Brad Blair, ex-OPP officer, files $15M lawsuit and calls for public inquiry

Brad Blair, former interim commissioner of the Ontario Provincial Police, has filed a $15-million lawsuit for wrongful termination against Premier Doug Ford and several top-level civil servants. 

At a news conference, Blair's lawyer, Julian Falconer, said that the statement of claim for the lawsuit was filed Friday morning, calling it "the only way Brad Blair can push for accountability."

Speaking publicly for the first time since he was fired, Blair was visibly emotional, saying that the last six months have been a time of "grieving." 

"The impact of the firing has quite frankly traumatized me, my wife and my family," he said. 

Falconer and Blair also called for a public inquiry into provincial appointments made under Ford, calling them "questionable."    

"Nothing short of a commission of inquiry … will actually give a full airing to the issues," said Falconer. 

By mid-afternoon Friday, Ford's government had released a statement, saying that since the matter was before the courts, it would be inappropriate to comment. 

Turbulence began last fall 

The dispute between the premier and Blair grew out of the government's move last November to name Toronto Police Supt. Ron Taverner as the OPP's new commissioner. 

Blair, a 32-year veteran of the OPP, was in the running for the job. In December, Blair made a public appeal to Ontario's ombudsman to investigate what he called "questions of political interference" in Taverner's appointment. Taverner is a longtime friend of Ford and his family.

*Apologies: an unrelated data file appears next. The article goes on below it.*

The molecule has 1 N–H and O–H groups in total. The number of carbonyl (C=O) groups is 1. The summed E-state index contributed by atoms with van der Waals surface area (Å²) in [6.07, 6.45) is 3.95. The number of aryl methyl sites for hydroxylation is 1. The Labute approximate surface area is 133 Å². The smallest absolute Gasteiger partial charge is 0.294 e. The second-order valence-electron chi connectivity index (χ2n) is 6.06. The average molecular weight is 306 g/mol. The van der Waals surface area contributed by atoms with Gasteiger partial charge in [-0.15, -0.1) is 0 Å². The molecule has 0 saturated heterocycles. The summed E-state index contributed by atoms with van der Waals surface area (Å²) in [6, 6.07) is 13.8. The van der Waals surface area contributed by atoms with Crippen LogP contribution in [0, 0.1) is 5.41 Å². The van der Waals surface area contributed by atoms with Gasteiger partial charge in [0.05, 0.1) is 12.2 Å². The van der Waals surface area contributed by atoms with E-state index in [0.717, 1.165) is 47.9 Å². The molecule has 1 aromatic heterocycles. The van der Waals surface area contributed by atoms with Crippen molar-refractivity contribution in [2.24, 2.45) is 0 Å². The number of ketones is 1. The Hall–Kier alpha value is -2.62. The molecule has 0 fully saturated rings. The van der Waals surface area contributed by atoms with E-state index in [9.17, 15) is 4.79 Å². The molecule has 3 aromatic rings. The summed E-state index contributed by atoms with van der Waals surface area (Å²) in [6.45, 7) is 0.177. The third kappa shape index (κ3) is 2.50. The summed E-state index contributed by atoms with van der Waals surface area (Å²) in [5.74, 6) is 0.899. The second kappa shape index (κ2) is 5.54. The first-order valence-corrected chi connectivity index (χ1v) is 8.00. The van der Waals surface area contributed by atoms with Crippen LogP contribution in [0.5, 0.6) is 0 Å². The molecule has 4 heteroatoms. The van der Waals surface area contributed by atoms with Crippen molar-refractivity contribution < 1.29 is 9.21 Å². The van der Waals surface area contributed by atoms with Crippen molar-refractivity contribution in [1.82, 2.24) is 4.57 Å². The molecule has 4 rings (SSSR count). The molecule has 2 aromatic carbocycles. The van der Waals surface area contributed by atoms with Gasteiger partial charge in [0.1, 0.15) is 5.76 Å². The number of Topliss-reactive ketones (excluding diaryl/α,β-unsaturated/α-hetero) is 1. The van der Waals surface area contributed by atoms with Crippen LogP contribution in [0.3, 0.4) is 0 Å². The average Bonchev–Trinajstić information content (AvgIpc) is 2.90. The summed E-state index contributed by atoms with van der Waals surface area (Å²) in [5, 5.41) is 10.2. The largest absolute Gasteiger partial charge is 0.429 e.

Blair was fired in early March, within days of Taverner withdrawing his name from contention for the top police job.

We have been cut off from our OPP family. - Brad Blair, OPP's ex-interim commissioner

Ontario's integrity commissioner cleared Ford of allegations of political interference in Taverner's appointment. 

Blair has asked the courts to force the provincial ombudsman to investigate that hiring, which was eventually abandoned by the government.

On Friday, Blair went into detail about his experience since problems began in the fall. 

He described his decision to raise concerns about Taverner, saying that he believed himself "duty-bound" to come forward. 

He said his later firing came as a shock, adding that he has still not been told why he was terminated. 

He said it resulted in him being cut off and feeling isolated from the organization he spent more than three decades with.

"We have been cut off from our OPP family," he said. 

He also said that failing to challenge his dismissal would put "every OPP officer at the risk of the same fate." 

Blair accused of 'unprovoked personal and political attack'

The wrongful dismissal suit isn't Blair's only legal action against the provincial government. 

He is also pursuing a $5-million defamation suit against Ford over comments the premier made suggesting Blair had violated Ontario's Police Services Act. 

That came out of Blair's decision to reveal documents that suggested Ford's staff wanted the OPP, which provides the premier's security, to spend more than $50,000 on a customized van. 

Mike Crawley/CBC

In the defamation suit, Blair is suing Ford over statements he made in December and January suggesting that Blair broke the law by releasing confidential material obtained through his job as deputy commissioner of the OPP. 

Ford denies that anything he said about Blair at the time was defamatory.

In their statement of defence, filed in April, lawyers for Ford say he made his comments about Blair to the media in response to "a calculated, widely publicized, public, malicious and unprovoked personal and political attack."

Ford's lawyers say Blair "used and abused" his position in the OPP to go after the premier. 

None of the allegations in the case by either side has been proven in court.